The official end of Australia’s military role in the 12-year-old war in Afghanistan was the major political news this week, with the PM travelling to Oruzgan province to announce that Australia hadn’t won and hadn’t lost, an admission that things still look far from rosy for the people of Afghanistan as the country continues to suffer from tribal division and religious ultra-extremism. Meanwhile where was our new Defence Minister on the list? Absolutely nowhere.

Joe Hockey leapt nine spots to second after dumping $9 billion extra dollars into the RBA. For the first time since the election we have the traditional top three of PM, Opposition Leader and Treasurer.

In the other major issue of the week, Tony Abbott proved that even as Prime Minister, he’s still a crackingly good Opposition Leader, throwing a couple of “Electricity Bill”s at the new Opposition Leader, which was enough for Mr Shorten to creep rapidly away from blocking repeal of the carbon tax until the change in the Senate next July, when the repeal would have passed anyway. A conundrum for the Opposition, clearly wanting to “bury and cremate” any link to Julia Gillard’s tax, but at the same time looking woefully indecisive in a major policy area and giving the Greens just the boost they desperately needed.

Christopher Pyne jumped up the list by floating the idea of a privatisation of HECS debt and Bob Carr bowed out, explaining in his inimitable, postmodern way that the Gillard Government hadn’t been “cunning” enough. The kind of cunning that left the electorate with such a high regard for the NSW Labor Party after its four terms in office?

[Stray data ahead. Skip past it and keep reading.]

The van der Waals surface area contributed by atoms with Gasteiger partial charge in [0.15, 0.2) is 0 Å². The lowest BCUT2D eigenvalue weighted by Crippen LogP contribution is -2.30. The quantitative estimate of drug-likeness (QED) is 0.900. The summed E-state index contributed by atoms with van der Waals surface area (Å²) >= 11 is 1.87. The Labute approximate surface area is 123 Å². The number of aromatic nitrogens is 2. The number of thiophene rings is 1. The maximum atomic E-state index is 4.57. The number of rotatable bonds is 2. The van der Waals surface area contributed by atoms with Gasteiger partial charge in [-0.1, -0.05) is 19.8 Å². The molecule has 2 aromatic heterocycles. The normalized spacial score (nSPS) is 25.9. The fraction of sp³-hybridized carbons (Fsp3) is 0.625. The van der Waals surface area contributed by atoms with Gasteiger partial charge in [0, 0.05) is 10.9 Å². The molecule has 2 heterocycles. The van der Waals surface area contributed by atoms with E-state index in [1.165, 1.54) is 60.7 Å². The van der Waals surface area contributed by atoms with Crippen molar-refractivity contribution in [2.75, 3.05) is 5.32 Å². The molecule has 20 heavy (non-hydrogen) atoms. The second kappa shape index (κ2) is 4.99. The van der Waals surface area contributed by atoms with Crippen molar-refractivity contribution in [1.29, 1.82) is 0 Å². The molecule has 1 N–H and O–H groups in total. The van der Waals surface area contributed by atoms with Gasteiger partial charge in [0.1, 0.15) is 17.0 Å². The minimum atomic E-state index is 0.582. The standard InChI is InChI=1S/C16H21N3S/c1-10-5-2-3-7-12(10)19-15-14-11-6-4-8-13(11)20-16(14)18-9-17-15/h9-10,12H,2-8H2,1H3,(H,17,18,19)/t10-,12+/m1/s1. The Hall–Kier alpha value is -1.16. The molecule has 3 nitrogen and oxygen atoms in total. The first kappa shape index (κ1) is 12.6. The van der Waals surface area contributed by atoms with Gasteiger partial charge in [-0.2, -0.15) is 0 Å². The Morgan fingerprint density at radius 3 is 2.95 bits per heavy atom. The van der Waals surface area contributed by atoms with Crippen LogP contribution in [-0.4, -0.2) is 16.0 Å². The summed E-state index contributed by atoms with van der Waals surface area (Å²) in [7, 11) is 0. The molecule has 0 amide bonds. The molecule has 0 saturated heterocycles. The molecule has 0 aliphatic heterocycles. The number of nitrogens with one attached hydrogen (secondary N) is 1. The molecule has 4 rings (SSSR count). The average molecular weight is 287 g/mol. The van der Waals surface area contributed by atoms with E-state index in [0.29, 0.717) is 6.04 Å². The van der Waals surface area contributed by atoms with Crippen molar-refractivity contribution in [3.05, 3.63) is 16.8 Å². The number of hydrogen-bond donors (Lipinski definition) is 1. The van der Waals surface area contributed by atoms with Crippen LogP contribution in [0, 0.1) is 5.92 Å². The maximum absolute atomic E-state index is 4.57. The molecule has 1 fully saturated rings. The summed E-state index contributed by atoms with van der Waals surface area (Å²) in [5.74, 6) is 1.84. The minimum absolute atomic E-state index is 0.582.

Crikey political index October 24-30

Bill Shorten pretty invisible on talkback, only getting one-seventh as many mentions as Kevin Rudd.

Talkback top five

The online chatterers are not at all engaged by our new Treasurer, although his predecessor never made much of a splash in social either.

Social media top 5

Punter clearly feeling a bit of relevance deprivation but getting some nice media coverage for his new book after some nasty jibes at his successor Michael Clarke.

Comparisons of media mentions

Get more Crikey, for less

It’s more than a newsletter. It’s where readers expect more – fearless journalism from a truly independent perspective. We don’t pander to anyone’s party biases. We question everything, explore the uncomfortable and dig deeper.

Join us this week for 50% off a year of Crikey.

Peter Fray
Peter Fray
Editor-in-chief of Crikey
50% off